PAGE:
Concept & Introduction: Michael Lahr
Gregorij H. von Leitis reads from the phantastic works of Lew Nussimbaum

Presented by the Leo Baeck Institute New York
in cooperation with Elysium – between two continents and The Lahr von Leitis Academy & Archive

 

 

Tickets available in advance at https://www.eventbrite.com/e/lew-nussimbaum-aka-essad-bey-tickets-408088502697

Saturday, October 1, 2022 at 7.00 pm
Exilarte Center at the mdw University for Music and Performing Arts
Lothringer Straße 18 | 1030 Vienna | Austria

 

Within the framework of the “ORF – Long Night of Musuems”

Campaigning for Women’s Rights – Fighting against Fascism
Remembering social scientist and union organizer Käthe Leichter 80 years after her murder by the Nazis
under the patronage of Franz Leichter, former State Senator of New York, and Ulrike Sych, President of the University for Music and Performing Arts Vienna

Born in 1895, Käthe Leichter was one of the first Austrian women to get a doctorate in national economics. She worked as an educator of working-class children and later committed her energy to the emancipation of female workers.

When the Austro-Fascists banned the Social Democrats in 1934, Käthe and her husband Otto Leichter fled to Switzerland with their two sons. Soon they returned to Austria to organize the underground union movement. After the "Anschluss" in March 1938, Otto Leichter fled again. Käthe stayed and was arrested soon. Both sons could escape. While Käthe was in prison, her husband kept a diary writing letters to his wife that were never sent. At the end of 1939, Käthe Leichter was deported to the Ravensbrück concentration camp. On March 17, 1942 she was gassed.

Käthe’s and Otto’s writings are testimony to Käthe’s courage and determination. Selections of music by Käthe’s sister Vally Weigl and her husband Karl complement the reading.

Concept & Introduction: Michael Lahr
The Bavarian State Actress Christine Ostermayer will read Käthe Leichter’s texts.
Gregorij H. von Leitis narrates the letters and diary entries of Otto Leichter.
Soprano Josipa Bainac and Pianist David Hausknecht will perform songs by Karl and Vally Weigl.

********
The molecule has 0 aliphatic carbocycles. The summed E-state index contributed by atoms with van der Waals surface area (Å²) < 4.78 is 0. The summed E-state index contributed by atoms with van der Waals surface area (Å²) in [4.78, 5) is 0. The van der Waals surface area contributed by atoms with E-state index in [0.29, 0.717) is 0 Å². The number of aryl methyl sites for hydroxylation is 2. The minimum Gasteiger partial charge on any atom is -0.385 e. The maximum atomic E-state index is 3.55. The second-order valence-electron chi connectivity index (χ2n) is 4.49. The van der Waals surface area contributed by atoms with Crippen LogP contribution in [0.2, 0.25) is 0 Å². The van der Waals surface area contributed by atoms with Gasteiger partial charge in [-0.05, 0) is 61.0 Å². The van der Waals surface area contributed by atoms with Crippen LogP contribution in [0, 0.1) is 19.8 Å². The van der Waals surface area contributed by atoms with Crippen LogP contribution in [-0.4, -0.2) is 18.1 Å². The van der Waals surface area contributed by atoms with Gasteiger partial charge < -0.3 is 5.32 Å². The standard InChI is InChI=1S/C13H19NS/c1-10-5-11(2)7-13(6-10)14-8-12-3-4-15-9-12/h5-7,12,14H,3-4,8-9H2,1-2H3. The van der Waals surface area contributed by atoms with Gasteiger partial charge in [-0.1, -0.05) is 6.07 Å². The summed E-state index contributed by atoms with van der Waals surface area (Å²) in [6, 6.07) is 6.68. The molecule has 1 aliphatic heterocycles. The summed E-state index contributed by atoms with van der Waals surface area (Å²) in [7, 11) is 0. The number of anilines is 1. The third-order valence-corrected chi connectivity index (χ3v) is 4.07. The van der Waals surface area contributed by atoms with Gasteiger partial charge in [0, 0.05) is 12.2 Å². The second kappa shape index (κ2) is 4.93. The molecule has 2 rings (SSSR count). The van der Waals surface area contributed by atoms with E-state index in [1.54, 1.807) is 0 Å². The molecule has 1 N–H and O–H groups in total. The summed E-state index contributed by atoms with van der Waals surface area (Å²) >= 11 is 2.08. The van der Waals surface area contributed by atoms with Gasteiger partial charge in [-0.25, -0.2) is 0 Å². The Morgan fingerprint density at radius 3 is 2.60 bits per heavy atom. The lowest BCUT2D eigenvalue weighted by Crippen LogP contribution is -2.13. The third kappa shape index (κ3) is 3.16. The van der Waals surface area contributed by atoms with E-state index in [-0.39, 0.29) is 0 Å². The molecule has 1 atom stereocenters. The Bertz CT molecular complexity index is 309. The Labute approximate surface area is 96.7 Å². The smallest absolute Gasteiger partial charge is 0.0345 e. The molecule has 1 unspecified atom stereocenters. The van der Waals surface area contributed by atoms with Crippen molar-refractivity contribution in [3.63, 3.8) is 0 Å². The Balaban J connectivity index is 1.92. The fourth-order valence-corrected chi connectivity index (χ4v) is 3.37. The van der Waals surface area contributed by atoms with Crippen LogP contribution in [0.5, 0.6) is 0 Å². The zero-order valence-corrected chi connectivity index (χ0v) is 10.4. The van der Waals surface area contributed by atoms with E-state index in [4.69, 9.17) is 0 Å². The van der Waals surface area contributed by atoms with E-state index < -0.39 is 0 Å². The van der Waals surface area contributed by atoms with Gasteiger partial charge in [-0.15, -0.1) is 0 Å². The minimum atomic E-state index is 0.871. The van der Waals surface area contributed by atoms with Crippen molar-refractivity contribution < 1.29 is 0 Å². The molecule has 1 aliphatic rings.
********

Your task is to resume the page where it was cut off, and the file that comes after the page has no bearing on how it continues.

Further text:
Presented by the Exilarte Center
in cooperation with Elysium – between two continents and The Lahr von Leitis Academy & Archive

Tickets available in advance until September 25, 2022 at https://tickets.ORF.at or at the participating museums and cultural institutions. On the day of the event, tickets are also available at the "Treffpunkt Museum".

Tuesday, June 14, 2022 at 6:00 p.m.

Embassy of the Republic of Lithuania
Charitéstrasse 9 | 10117 Berlin | Germany

 

Berlin greets Kaunas, the cultural capital of Europe 2022
We are the last, ask us out, we are responsible
In memory of the numerous Holocaust victims, who were murdered by the Nazis in the
IX Fort in Kaunas

The reading from the work of the German-Jewish exile writer Hans Sahl (1902 - 1993) presents memories of an eventful life between the continents, atmospheric images of a fate in emigration, and witty observations of a great contemporary witness of the Jewish intellectual exodus from Germany and Europe.

Critic Fritz J. Raddatz called Hans Sahl "a writer who is worth rediscovering, whose capacity for illuminating snapshots is unparalleled, a literary burning mirror grinder." In the burning mirror of Hans Sahl, a storyteller, playwright, chronicler, and lyricist, the historical events of the 20th century take on a new vividness. Tender, empathetic observations on human, all-too-human sides of his contemporaries alternate with cheerful, ironic character studies and philosophical meditations on the state of the world.

Born in Dresden in 1902, Hans Sahl studied art and literary history, archaeology and philosophy, and worked as a critic and journalist in Berlin in the 1920s. In 1933 he fled to Paris via Prague and Zurich, and finally participated with Varian Fry in the rescue operation in Marseille for intellectuals and artists who had fled to France from Hitler's henchmen before he himself escaped on one of the last ships from Lisbon to New York. Against the backdrop of this personal fate, Sahl's "Memoirs of a Moralist" take on a special poignancy.

Concept & Introduction: Michael Lahr
Reading: Gregorij H. von Leitis

Presented by the Lithuanian Embassy Berlin
in cooperation with Elysium – between two continents and The Lahr von Leitis Academy & Archive

Admission: free, afterwards the Lithuanian Embassy invites to a glass of wine

Monday, May 16, 2022 at 7.30 pm

Kulturvolk / Freie Volksbühne Berlin e.V.
Ruhrstraße 6 | 10709 Berlin | Germany

 

Lew Nussimbaum aka Essad Bey aka Kurban Said
Cosmopolitan – Wanderer between worlds – Jewish Muslim – Orientalist in Exile